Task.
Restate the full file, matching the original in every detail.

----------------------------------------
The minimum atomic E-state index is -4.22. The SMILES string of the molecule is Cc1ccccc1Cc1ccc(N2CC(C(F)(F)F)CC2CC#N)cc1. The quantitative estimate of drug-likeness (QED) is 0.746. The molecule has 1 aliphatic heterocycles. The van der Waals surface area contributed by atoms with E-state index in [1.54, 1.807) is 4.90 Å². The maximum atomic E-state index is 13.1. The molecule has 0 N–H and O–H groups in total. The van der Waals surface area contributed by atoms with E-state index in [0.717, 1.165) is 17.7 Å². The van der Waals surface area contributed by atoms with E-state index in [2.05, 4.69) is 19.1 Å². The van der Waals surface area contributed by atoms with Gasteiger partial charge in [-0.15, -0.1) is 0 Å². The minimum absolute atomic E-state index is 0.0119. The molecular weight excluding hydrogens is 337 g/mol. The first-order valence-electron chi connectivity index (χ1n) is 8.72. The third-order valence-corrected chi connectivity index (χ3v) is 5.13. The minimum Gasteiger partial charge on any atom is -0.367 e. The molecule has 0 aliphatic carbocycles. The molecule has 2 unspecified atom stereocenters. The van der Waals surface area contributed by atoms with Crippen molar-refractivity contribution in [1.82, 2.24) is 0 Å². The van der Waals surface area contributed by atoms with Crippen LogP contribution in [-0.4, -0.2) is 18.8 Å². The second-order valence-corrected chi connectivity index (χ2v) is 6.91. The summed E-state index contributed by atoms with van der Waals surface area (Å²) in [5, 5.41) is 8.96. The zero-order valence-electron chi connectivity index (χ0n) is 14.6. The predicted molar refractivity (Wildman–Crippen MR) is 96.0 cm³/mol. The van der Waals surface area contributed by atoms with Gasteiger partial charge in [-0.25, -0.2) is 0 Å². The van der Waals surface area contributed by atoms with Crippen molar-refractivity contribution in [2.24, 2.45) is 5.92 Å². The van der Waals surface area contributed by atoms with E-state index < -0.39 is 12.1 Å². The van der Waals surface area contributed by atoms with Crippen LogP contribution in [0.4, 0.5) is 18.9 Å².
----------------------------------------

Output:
The minimum atomic E-state index is -4.22. The SMILES string of the molecule is Cc1ccccc1Cc1ccc(N2CC(C(F)(F)F)CC2CC#N)cc1. The quantitative estimate of drug-likeness (QED) is 0.746. The molecule has 1 aliphatic heterocycles. The van der Waals surface area contributed by atoms with E-state index in [1.54, 1.807) is 4.90 Å². The maximum atomic E-state index is 13.1. The molecule has 0 N–H and O–H groups in total. The van der Waals surface area contributed by atoms with E-state index in [0.717, 1.165) is 17.7 Å². The van der Waals surface area contributed by atoms with E-state index in [2.05, 4.69) is 19.1 Å². The van der Waals surface area contributed by atoms with Gasteiger partial charge in [-0.15, -0.1) is 0 Å². The minimum absolute atomic E-state index is 0.0119. The molecular weight excluding hydrogens is 337 g/mol. The first-order valence-electron chi connectivity index (χ1n) is 8.72. The third-order valence-corrected chi connectivity index (χ3v) is 5.13. The minimum Gasteiger partial charge on any atom is -0.367 e. The molecule has 0 aliphatic carbocycles. The molecule has 2 unspecified atom stereocenters. The van der Waals surface area contributed by atoms with Crippen molar-refractivity contribution in [1.82, 2.24) is 0 Å². The van der Waals surface area contributed by atoms with Crippen LogP contribution in [-0.4, -0.2) is 18.8 Å². The second-order valence-corrected chi connectivity index (χ2v) is 6.91. The summed E-state index contributed by atoms with van der Waals surface area (Å²) in [5, 5.41) is 8.96. The zero-order valence-electron chi connectivity index (χ0n) is 14.6. The predicted molar refractivity (Wildman–Crippen MR) is 96.0 cm³/mol. The van der Waals surface area contributed by atoms with Gasteiger partial charge in [-0.25, -0.2) is 0 Å². The van der Waals surface area contributed by atoms with Crippen molar-refractivity contribution in [2.24, 2.45) is 5.92 Å². The van der Waals surface area contributed by atoms with E-state index < -0.39 is 12.1 Å². The van der Waals surface area contributed by atoms with Crippen LogP contribution in [0.4, 0.5) is 18.9 Å².